That night, the contestants went home. I tried to get as much sleep as I could because I knew I would be competing in the talent portion and onstage question the next night.
That means, before the judges ever met me in an interview, they would score two components of competition. Colorado is a little different than…well, any other pageant state.
Considering talent to be my favorite phase of competition, I was so excited for that night. I felt “on” that night. I was just having FUN.
When my group walked out in a line for the onstage question, I was exactly in the middle of the group. I heard the questions coming as the microphone was passed down the line.
What makes the Miss America Organization different from other pageant systems?
What is your favorite phase of competition?
I’m hearing these questions and thinking, “I can answer these!”
They get to me.
“Monica, I have a fill-in-the-blank question for you… We need more of ____________ in the world and less of ___________. And why?”
I laugh into the microphone.
Naturally, a fill-in-the-blank is a harder question to answer. You have to carefully recall the entire question in order for your answer to make sense. But two fill-in-the-blanks? And, I actually have a three-part question!
In short, I felt pretty good about my answer. I said we needed more empowered female leaders in the world and less hate. I gave my reasoning and passed the microphone.
Contestants freak out about onstage question, but it is literally just answering a question. People do that all the time! You answer questions in coffee shops, on dates, etc. Don’t freak out.
I then changed into my black lace evening gown with a black silk train. That thing was a pain to get on, but so perfectly matched for my operatic piece. After warming up my voice in the bathroom (glamorous) I went and performed my heart out onstage.
For those of you who have seen this talent piece before, you know it is…well…provocative. Maybe that’s what makes it fun to perform because for those 90 seconds, I am in my zone.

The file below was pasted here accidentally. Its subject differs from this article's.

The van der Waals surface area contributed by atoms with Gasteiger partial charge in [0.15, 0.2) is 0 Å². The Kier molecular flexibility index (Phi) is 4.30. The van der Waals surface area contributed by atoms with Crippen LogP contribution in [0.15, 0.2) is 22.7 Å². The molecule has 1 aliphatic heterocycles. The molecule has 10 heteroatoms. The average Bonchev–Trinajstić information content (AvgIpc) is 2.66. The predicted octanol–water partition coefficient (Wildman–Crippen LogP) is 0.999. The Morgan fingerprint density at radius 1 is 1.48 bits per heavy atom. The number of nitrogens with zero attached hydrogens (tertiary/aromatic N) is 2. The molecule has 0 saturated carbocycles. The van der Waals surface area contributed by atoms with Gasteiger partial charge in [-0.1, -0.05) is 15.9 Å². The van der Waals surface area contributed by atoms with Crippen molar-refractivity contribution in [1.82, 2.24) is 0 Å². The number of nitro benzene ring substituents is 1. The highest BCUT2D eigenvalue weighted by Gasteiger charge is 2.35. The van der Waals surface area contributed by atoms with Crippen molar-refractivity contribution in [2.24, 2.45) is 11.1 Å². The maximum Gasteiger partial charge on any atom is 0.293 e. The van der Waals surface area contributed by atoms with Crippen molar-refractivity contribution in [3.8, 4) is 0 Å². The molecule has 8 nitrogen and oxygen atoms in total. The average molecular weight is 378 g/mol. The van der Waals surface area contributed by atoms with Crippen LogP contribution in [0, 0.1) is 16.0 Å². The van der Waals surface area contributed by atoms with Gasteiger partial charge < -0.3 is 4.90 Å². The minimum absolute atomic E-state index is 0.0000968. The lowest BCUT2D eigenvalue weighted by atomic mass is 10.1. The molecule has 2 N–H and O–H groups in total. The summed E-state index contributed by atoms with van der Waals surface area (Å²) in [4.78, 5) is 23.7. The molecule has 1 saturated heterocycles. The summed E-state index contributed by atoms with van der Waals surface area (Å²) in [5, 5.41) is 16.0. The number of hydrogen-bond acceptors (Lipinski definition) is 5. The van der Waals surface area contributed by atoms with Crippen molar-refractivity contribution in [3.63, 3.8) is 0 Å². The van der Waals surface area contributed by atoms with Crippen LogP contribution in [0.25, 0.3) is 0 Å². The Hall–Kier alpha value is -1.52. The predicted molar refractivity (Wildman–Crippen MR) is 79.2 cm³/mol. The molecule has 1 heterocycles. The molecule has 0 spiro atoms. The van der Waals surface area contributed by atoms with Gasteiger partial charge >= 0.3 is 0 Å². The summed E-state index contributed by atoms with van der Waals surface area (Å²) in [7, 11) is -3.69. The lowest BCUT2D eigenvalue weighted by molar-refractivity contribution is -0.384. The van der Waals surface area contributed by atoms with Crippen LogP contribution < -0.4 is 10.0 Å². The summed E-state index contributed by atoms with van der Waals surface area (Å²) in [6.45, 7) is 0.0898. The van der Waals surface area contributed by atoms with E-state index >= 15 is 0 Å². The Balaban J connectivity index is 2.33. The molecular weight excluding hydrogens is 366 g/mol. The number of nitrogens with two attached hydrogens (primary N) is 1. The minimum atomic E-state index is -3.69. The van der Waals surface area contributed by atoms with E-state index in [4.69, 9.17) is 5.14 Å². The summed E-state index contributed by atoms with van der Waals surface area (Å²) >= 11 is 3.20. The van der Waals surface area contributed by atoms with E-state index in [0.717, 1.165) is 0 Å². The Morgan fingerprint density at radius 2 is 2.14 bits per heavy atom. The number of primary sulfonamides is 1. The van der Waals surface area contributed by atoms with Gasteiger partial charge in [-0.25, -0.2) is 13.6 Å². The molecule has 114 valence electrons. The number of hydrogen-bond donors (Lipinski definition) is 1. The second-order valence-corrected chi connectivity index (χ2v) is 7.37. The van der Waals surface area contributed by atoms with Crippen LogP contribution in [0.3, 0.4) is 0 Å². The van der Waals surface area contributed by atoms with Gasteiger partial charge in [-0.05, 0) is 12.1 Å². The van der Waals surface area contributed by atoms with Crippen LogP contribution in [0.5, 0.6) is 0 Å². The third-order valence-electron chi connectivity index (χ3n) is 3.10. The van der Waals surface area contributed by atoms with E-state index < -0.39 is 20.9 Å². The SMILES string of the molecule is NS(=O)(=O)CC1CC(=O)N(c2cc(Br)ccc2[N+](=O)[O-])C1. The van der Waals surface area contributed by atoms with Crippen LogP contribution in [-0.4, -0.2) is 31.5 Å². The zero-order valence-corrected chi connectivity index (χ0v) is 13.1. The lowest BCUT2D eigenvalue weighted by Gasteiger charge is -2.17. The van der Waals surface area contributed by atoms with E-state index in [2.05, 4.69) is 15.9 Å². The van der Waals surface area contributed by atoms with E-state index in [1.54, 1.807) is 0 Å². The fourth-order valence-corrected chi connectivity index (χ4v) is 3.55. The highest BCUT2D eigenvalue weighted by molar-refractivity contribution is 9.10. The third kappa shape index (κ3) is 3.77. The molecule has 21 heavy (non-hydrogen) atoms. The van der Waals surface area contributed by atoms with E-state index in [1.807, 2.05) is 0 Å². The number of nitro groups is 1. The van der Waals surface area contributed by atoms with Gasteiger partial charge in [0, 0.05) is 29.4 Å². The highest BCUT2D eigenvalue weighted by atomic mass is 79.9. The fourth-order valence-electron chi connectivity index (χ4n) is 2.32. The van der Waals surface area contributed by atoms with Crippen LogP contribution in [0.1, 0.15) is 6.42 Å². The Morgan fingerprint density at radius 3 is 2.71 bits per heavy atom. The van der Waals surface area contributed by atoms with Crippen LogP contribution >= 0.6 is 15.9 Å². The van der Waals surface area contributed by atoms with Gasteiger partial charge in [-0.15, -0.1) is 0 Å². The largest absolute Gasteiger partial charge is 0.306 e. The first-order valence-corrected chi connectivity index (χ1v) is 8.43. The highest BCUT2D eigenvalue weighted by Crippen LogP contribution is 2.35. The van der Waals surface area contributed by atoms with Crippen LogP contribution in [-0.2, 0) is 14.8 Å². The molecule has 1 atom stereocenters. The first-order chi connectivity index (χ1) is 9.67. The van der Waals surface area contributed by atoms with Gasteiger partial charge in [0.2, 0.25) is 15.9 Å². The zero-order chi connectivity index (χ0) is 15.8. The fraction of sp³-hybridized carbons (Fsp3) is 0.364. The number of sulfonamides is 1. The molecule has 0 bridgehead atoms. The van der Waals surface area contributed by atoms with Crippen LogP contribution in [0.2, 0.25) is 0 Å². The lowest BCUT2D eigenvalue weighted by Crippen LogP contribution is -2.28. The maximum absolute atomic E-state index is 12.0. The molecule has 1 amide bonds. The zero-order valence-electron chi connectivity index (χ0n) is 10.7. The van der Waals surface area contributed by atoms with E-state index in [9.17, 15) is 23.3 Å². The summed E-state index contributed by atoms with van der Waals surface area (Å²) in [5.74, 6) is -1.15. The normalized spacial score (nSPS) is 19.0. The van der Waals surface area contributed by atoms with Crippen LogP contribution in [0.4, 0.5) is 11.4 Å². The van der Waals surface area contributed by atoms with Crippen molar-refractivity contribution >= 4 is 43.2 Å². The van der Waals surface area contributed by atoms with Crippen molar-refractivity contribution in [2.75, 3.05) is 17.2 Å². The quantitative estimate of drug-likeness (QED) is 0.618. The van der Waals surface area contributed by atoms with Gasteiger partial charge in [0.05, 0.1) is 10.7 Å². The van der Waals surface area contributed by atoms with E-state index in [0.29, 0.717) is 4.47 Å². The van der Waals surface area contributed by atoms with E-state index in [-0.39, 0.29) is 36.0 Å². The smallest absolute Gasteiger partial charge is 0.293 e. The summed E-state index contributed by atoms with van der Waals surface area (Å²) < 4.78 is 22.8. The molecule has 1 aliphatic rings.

While most states award a preliminary talent award, Colorado does not. They do award preliminary evening gown and preliminary swimsuit categories. So, there was really no pressure that night since I was competing in those phases of competition the following night.
After the first evening of preliminary competition, I was approached by so many loving, wonderful audience members who really encouraged me. I’m a words-of-affirmation type of gal, so this meant the world to me.
That night, my family and I went to a Wendy’s drive-through.
No, I didn’t get a Frosty…but a grilled chicken breast and side salad sounded great considering the swimsuit competition was the next evening.
The contestants were able to stay in a beautiful hotel in downtown Denver. All the Miss Colorado roommates are randomly assigned. My roommate happened to be Meredith, who would go on to win the title! That’s right–the winner and first runner up shared the same room.
And guess what? We got along. Some people want to paint a picture that the contestants are catty and fighting with one another. It just isn’t the case 99.9% of the time.
The next morning, I woke up, ate free breakfast at the hotel (because what’s the point of staying in a hotel without free breakfast?) and walked with the group of contestants back to the Ellie Caulkins Opera House. I changed into my interview outfit and said a long prayer.
In the Miss America Organization, the interview portion is nine minutes and thirty seconds where the judges are asking you about literally anything–your platform, paperwork, political views, etc. For the last thirty seconds, you can prepare a closing statement, which goes uninterrupted by the judges.
I was the sixth contestant to be interviewed that morning, and I walked into the room confidently. I had prepared for this moment. Mock-interview, news-junkie, practicing-questions-in-the-mirror was my life.
They asked me where I saw myself in ten years, what I would change about myself, political questions, and several situational questions. They even threw in some fun ones like, “What is your favorite song in the Twenty-Four Italian Songs and Arias book?” (If you have ever taken voice lessons, you know this book.)